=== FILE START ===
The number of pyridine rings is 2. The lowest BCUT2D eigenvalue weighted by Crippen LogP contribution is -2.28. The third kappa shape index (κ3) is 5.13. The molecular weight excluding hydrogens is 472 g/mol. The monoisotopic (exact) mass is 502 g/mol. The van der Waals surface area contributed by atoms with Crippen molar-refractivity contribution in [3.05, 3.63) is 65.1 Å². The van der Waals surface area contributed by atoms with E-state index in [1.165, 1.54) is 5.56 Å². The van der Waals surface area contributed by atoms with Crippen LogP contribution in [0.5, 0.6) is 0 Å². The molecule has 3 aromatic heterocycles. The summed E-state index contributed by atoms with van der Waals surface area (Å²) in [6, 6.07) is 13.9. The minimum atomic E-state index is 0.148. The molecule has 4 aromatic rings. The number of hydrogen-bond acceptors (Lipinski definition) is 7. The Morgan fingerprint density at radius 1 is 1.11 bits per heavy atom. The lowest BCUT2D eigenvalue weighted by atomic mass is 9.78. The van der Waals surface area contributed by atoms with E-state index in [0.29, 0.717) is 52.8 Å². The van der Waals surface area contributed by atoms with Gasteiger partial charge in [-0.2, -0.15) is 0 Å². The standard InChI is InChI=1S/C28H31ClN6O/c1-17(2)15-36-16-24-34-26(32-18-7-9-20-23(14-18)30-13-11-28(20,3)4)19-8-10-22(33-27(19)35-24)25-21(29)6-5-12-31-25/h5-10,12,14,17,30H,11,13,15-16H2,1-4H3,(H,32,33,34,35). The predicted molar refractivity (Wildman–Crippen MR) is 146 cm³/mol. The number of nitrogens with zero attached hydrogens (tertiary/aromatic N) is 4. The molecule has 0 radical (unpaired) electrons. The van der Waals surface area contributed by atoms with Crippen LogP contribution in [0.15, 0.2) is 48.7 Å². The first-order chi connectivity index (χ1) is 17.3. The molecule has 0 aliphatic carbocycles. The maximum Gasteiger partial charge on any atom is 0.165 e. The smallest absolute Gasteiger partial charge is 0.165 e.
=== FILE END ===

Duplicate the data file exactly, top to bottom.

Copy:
The number of pyridine rings is 2. The lowest BCUT2D eigenvalue weighted by Crippen LogP contribution is -2.28. The third kappa shape index (κ3) is 5.13. The molecular weight excluding hydrogens is 472 g/mol. The monoisotopic (exact) mass is 502 g/mol. The van der Waals surface area contributed by atoms with Crippen molar-refractivity contribution in [3.05, 3.63) is 65.1 Å². The van der Waals surface area contributed by atoms with E-state index in [1.165, 1.54) is 5.56 Å². The van der Waals surface area contributed by atoms with Crippen LogP contribution in [0.5, 0.6) is 0 Å². The molecule has 3 aromatic heterocycles. The summed E-state index contributed by atoms with van der Waals surface area (Å²) in [6, 6.07) is 13.9. The minimum atomic E-state index is 0.148. The molecule has 4 aromatic rings. The number of hydrogen-bond acceptors (Lipinski definition) is 7. The Morgan fingerprint density at radius 1 is 1.11 bits per heavy atom. The lowest BCUT2D eigenvalue weighted by atomic mass is 9.78. The van der Waals surface area contributed by atoms with E-state index in [0.29, 0.717) is 52.8 Å². The van der Waals surface area contributed by atoms with Gasteiger partial charge in [-0.2, -0.15) is 0 Å². The standard InChI is InChI=1S/C28H31ClN6O/c1-17(2)15-36-16-24-34-26(32-18-7-9-20-23(14-18)30-13-11-28(20,3)4)19-8-10-22(33-27(19)35-24)25-21(29)6-5-12-31-25/h5-10,12,14,17,30H,11,13,15-16H2,1-4H3,(H,32,33,34,35). The predicted molar refractivity (Wildman–Crippen MR) is 146 cm³/mol. The number of nitrogens with zero attached hydrogens (tertiary/aromatic N) is 4. The molecule has 0 radical (unpaired) electrons. The van der Waals surface area contributed by atoms with Crippen LogP contribution in [0.15, 0.2) is 48.7 Å². The first-order chi connectivity index (χ1) is 17.3. The molecule has 0 aliphatic carbocycles. The maximum Gasteiger partial charge on any atom is 0.165 e. The smallest absolute Gasteiger partial charge is 0.165 e.